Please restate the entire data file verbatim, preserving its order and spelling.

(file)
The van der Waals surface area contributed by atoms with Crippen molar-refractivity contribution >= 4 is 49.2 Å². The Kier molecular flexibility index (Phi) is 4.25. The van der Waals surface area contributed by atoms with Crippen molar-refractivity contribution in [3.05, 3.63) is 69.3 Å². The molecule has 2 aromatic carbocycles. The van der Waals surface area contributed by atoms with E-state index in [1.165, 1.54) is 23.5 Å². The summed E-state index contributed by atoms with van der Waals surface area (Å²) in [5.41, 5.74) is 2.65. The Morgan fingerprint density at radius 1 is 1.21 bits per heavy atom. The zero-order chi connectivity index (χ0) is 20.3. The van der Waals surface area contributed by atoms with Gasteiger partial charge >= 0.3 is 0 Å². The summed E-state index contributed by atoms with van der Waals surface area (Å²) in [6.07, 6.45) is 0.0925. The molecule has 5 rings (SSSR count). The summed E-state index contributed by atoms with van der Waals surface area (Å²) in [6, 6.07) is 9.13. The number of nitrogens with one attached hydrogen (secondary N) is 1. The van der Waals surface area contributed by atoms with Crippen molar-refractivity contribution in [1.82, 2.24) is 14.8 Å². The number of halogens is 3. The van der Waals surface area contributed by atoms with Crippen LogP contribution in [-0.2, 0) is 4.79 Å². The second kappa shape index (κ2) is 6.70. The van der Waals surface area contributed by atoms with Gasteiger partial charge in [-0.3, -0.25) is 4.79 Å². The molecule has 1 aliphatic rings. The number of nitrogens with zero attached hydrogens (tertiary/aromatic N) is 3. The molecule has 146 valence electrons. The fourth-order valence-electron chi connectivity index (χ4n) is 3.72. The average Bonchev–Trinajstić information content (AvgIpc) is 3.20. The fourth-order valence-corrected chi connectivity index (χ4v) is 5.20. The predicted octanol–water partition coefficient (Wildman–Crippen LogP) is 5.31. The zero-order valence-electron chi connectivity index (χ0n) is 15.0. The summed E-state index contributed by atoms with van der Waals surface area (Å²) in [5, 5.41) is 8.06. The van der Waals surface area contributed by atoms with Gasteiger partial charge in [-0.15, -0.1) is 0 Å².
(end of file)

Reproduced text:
The van der Waals surface area contributed by atoms with Crippen molar-refractivity contribution >= 4 is 49.2 Å². The Kier molecular flexibility index (Phi) is 4.25. The van der Waals surface area contributed by atoms with Crippen molar-refractivity contribution in [3.05, 3.63) is 69.3 Å². The molecule has 2 aromatic carbocycles. The van der Waals surface area contributed by atoms with E-state index in [1.165, 1.54) is 23.5 Å². The summed E-state index contributed by atoms with van der Waals surface area (Å²) in [5.41, 5.74) is 2.65. The Morgan fingerprint density at radius 1 is 1.21 bits per heavy atom. The zero-order chi connectivity index (χ0) is 20.3. The van der Waals surface area contributed by atoms with Gasteiger partial charge >= 0.3 is 0 Å². The summed E-state index contributed by atoms with van der Waals surface area (Å²) in [6.07, 6.45) is 0.0925. The molecule has 5 rings (SSSR count). The summed E-state index contributed by atoms with van der Waals surface area (Å²) in [6, 6.07) is 9.13. The number of nitrogens with one attached hydrogen (secondary N) is 1. The van der Waals surface area contributed by atoms with Crippen molar-refractivity contribution in [1.82, 2.24) is 14.8 Å². The number of halogens is 3. The van der Waals surface area contributed by atoms with Crippen LogP contribution in [-0.2, 0) is 4.79 Å². The second kappa shape index (κ2) is 6.70. The van der Waals surface area contributed by atoms with Gasteiger partial charge in [-0.3, -0.25) is 4.79 Å². The molecule has 1 aliphatic rings. The number of nitrogens with zero attached hydrogens (tertiary/aromatic N) is 3. The molecule has 146 valence electrons. The fourth-order valence-electron chi connectivity index (χ4n) is 3.72. The average Bonchev–Trinajstić information content (AvgIpc) is 3.20. The fourth-order valence-corrected chi connectivity index (χ4v) is 5.20. The predicted octanol–water partition coefficient (Wildman–Crippen LogP) is 5.31. The zero-order valence-electron chi connectivity index (χ0n) is 15.0. The summed E-state index contributed by atoms with van der Waals surface area (Å²) in [5, 5.41) is 8.06. The van der Waals surface area contributed by atoms with Gasteiger partial charge in [-0.15, -0.1) is 0 Å².